Worcester Warriors owners failed to reveal £500,000 loan before securing £15m Covid bail-out

'Save Our Warriors' signs on fences outside Sixways Stadium - PA
'Save Our Warriors' signs on fences outside Sixways Stadium - PA

Worcester’s owners failed to disclose to the Government they had been given £500,000 by Cecil Duckworth before being handed £15 million of taxpayer money during the coronavirus pandemic – despite being required to do so.

Telegraph Sport has been told Colin Goldring and Jason Whittingham did not reveal the existence of what the former has described as “a loan” from the crisis club’s late benefactor when applying for a bailout under the Sports Winter Survival Package.

It can also be revealed Worcester failed to meet two key “obligations” under a “facility agreement” governing their Covid bailout by the deadline of May 31.

Telegraph Sport has seen a 'waiver letter deed' dated Aug 4 and signed by Goldring and Whittingham, which states that the club have been granted a backdated waiver until July 29 to meet those terms.

Asked about the document, Goldring told Telegraph Sport: "There is no truth that we’ve misled DCMS on anything. This waiver ... relates to the timings on a condition subsequent which was then extended."

Applicants for what were long-term Government Covid loans were required to disclose all relevant financial information, which would have included the payment from Duckworth before his death in November 2020.

Local MP Robin Walker told the House of Commons the payment “doesn’t appear in the accounts of the company or its holding companies” and questioned “what other undeclared debts they may have taken on”.

Speaking during an adjournment debate about the plight of a club who are £25m in debt, Walker also accused their owners of lying and proclaimed his “personal revulsion” over their conduct.

The Government responded by announcing the appointment of a task force, which includes Julie Palmer from insolvency specialists Begbies Traynor, to scrutinise Worcester’s finances.

New sports minister Stuart Andrew also said the Department for Digital, Culture, Media and Sport would pursue administration if it was deemed “the most viable option”.

That was after Walker had reiterated his view that immediate administration remained “the only way forward” for Warriors and branded Goldring and Whittingham’s previous claim they had not received help from local politicians a “provable lie”.

However, the MP for Worcester was most scathing about their alleged conduct in relation to a £500,000 loan from Duckworth 10 months prior to his death from cancer.

“What is striking, having now discussed the matter with Cecil’s widow, is that the money was borrowed in January 2020, before the impact of Covid-19 and long before the owners had admitted the financial woes of the club and with the intention of making payroll,” Walker said.

“Within a few years of taking over the club, and when one of their backers pulled out, they went to the great founder of Warriors and borrowed £500,000. Since his death, they have refused to engage with his late widow or her lawyers about the status of this debt or to confirm when and how it will be repaid.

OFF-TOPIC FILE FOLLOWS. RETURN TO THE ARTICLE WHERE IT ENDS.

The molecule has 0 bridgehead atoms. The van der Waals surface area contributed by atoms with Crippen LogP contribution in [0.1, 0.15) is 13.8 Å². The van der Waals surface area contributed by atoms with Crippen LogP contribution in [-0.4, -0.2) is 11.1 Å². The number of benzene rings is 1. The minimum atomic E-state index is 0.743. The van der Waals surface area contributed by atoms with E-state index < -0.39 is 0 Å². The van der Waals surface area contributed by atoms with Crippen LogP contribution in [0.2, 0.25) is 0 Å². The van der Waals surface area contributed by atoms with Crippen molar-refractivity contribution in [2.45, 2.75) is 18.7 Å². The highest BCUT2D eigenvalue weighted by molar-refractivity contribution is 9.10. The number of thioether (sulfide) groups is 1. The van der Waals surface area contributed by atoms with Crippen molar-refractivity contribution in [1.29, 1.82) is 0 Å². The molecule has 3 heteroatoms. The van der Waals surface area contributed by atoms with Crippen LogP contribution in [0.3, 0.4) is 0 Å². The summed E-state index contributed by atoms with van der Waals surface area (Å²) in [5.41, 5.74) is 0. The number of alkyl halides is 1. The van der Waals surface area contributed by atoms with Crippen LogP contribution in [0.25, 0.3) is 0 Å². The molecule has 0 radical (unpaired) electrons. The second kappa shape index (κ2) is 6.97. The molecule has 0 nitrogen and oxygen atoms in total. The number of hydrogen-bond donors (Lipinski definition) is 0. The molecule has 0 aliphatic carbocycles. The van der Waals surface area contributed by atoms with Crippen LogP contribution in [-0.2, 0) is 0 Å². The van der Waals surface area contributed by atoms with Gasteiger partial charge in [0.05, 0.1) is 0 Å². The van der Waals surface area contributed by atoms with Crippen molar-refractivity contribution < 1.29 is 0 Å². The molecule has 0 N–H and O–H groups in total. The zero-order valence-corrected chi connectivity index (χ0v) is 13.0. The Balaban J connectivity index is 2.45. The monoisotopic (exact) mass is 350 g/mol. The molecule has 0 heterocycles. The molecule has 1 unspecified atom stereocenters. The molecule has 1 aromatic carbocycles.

“They have asserted that half of the money is not owed, as a promise was made on the basis of a handshake for Cecil to cover the cost of employing the then manager of the club, Alan Solomons.

“I cannot express in parliamentary terms my personal revulsion for how these people charged with protecting Cecil Duckworth’s legacy have behaved and continue to behave.”

Goldring and Whittingham did not respond to requests for comment on their non-disclosure of the Duckworth payment but the former did issue a rebuttal to Walker’s accusations in an interview with the Worcester News.

Confirming the existence of such a loan, which he confirmed had not been repaid and had been “offset as agreed with Cecil against player sponsorships”, Goldring said he was happy to discuss “the balancing payments” with Duckworth’s widow, Beatrice.

He added: “The statement from Robin Walker is not correct – in particular that any money was paid to Alan Solomons. Cecil’s loan went into the club to pay for players wages. It was pre-lockdown.

“Alan’s only involvement was to agree with Cecil which players he would sponsor to enable the club to retain those key players, something Cecil felt strongly about. Cecil sponsored a handful of players both before and during our period of ownership.”

On accusations of asset-stripping by himself and Whittingham, he said: “None of the rumours about asset stripping are true, the separation of land from club was done at or before our purchase – we inherited that structure. We have used those assets to pay wages and keep the club going as long as we can.”

He also said the pair was “prepared to put the club into administration if that’s in the best interest of creditors and club”.

The Government declined to comment on the non-disclosure of the Duckworth payment, although Telegraph Sport has been told the issue did not affect the validity of its own bailout.